AN £11.2million development that will allow the RNLI to build its own life-saving boats at Poole is due to go before planners today.

Officers are recommending that Borough of Poole’s planning committee gives approval to the scheme at the Lifeboat Maintenance Depot in West Quay Road.

It includes demolishing existing buildings and constructing two large buildings on the site, massive enough to build the lifesaving charity’s biggest lifeboats, which are 17m in length and weigh 40 tonnes.

There are currently seven lifeboat maintenance buildings, workshops and offices on the site which would be demolished and 115 new jobs would be created.

It is estimated that by bringing its all-weather lifeboat production and maintenance in house it would save the charity £3.7million a year once it was up and running.

Site levels would be raised by approximately 1.4m for flood protection measures and a new quay wall would be built.

However on the existing sea wall and pontoons there is evidence of rare sponge colonies, says the report by planning case office Clare Spiller, which is due to go before councillors.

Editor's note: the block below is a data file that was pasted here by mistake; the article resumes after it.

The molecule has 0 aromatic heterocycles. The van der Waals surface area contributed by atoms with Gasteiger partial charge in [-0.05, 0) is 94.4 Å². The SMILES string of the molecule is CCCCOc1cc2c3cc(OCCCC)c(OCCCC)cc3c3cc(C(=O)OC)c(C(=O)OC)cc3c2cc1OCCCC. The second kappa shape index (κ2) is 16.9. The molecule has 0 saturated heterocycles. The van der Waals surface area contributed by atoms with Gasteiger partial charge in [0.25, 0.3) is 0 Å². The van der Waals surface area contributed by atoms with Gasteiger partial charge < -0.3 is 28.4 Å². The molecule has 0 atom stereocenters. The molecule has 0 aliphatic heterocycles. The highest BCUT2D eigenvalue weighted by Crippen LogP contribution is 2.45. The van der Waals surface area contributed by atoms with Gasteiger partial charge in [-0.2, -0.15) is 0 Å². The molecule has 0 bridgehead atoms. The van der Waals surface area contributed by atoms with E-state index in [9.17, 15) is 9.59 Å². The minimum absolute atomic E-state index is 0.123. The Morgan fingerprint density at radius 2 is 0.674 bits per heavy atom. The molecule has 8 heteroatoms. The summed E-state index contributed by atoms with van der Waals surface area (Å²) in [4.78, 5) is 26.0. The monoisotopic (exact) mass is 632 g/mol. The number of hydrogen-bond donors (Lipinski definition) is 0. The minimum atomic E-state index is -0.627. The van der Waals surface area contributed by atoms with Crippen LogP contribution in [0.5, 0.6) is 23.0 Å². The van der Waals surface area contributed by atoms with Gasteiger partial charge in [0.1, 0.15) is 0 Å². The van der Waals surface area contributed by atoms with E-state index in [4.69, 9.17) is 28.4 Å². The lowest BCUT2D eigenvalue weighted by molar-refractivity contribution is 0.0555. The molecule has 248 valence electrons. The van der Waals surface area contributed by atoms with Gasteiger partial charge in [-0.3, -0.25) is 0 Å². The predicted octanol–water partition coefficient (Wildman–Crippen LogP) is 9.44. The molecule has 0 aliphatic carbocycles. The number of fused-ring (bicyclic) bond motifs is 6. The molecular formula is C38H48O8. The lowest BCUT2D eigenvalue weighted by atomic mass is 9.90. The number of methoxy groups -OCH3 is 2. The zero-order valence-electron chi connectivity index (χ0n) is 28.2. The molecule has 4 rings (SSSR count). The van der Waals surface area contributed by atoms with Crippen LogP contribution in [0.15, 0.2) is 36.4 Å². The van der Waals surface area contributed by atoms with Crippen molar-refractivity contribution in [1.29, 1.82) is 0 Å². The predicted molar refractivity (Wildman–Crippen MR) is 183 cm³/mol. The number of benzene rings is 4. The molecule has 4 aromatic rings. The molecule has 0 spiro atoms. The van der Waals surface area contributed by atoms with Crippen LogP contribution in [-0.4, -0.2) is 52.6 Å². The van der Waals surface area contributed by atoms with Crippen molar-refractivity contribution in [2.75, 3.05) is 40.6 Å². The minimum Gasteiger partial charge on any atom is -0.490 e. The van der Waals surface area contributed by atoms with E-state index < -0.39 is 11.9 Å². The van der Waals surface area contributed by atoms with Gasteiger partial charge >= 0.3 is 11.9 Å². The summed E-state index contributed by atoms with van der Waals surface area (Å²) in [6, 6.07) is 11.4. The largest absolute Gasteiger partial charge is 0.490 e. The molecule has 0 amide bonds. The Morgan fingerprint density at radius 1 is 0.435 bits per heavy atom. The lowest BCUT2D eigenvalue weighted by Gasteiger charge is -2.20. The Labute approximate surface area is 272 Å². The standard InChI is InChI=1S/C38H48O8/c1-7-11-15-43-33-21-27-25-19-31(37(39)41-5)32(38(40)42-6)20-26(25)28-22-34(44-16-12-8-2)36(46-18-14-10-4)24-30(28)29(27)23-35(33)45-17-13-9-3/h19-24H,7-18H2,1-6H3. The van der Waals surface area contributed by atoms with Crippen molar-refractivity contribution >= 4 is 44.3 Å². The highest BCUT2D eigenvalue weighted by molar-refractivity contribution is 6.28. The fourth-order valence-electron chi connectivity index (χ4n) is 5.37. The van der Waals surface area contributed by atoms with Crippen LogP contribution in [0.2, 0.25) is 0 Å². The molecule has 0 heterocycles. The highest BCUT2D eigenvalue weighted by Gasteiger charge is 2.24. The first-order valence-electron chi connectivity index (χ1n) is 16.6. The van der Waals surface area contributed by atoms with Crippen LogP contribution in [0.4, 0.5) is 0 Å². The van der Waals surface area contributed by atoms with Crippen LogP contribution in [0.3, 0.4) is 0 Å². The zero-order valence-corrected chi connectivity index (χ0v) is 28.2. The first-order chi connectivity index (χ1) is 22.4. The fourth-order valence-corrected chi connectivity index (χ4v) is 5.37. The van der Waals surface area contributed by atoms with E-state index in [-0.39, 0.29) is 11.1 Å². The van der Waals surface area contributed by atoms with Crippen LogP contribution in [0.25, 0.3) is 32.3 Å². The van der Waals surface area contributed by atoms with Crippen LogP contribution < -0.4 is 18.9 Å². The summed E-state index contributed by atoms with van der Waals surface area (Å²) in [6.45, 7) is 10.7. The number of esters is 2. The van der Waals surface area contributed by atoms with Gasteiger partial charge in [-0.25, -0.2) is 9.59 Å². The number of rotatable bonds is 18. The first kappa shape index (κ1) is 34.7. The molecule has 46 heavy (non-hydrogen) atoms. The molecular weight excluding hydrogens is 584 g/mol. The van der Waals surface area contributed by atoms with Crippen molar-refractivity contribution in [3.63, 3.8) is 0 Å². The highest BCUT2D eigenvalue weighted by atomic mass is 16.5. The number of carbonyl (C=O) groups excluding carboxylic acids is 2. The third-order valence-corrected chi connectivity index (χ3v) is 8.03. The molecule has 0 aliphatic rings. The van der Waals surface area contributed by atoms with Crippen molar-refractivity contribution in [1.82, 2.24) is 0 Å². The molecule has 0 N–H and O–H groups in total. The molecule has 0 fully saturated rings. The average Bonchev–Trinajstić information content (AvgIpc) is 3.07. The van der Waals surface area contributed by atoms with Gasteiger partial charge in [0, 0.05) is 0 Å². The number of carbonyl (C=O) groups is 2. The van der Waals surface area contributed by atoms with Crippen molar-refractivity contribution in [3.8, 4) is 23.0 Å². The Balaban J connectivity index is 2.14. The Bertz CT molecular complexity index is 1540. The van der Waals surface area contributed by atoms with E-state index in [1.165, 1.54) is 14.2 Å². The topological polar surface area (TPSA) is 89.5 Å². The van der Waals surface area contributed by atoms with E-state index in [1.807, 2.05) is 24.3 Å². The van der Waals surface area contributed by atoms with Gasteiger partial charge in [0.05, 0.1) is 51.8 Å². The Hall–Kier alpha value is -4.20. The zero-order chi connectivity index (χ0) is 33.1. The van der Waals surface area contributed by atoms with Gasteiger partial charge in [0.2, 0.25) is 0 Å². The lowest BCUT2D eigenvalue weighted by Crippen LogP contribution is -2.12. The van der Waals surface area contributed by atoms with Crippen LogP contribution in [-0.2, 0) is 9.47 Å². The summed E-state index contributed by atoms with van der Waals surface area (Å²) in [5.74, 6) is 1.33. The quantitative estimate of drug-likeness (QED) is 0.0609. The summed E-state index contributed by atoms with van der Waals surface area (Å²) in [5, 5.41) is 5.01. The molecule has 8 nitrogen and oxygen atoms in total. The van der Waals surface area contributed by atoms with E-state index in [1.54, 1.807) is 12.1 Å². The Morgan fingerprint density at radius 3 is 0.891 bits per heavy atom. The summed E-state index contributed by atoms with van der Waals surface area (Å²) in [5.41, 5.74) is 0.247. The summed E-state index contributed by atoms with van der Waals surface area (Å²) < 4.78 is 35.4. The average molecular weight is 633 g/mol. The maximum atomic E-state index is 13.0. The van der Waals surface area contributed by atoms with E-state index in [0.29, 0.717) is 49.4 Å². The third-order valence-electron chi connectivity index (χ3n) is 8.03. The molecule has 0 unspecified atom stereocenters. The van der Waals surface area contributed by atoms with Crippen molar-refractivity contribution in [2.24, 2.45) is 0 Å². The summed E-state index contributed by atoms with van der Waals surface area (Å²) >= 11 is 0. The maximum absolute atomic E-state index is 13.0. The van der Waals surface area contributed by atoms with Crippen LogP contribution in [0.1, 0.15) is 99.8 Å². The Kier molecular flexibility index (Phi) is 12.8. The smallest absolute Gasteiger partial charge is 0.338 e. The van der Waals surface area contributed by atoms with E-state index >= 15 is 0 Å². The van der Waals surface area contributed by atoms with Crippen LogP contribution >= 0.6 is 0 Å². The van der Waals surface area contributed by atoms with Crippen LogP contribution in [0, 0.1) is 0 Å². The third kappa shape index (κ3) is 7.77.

“The proposed development will require the construction of a new sea wall which will result in the loss of the rare sponge colonies.

“However to encourage re-colonisation, the choice of building material and structural design will be important in encouraging the future re-colonisation and growth of the sponges.”

Concern has also been raised by Natural England about a possible disturbance to nesting birds in Poole Harbour, which includes international and nationally recognised conservation sites.

The aim is to incorporate the boat building and maintenance from five sites, both RNLI facilities and private contractors.

Angus Watson, head of construction and refit at the RNLI, said the project would generate big efficiencies and improve quality as well as protecting skills in the declining boatbuilding industry.

“It has huge potential,” he said. “We are very excited about what we can deliver.”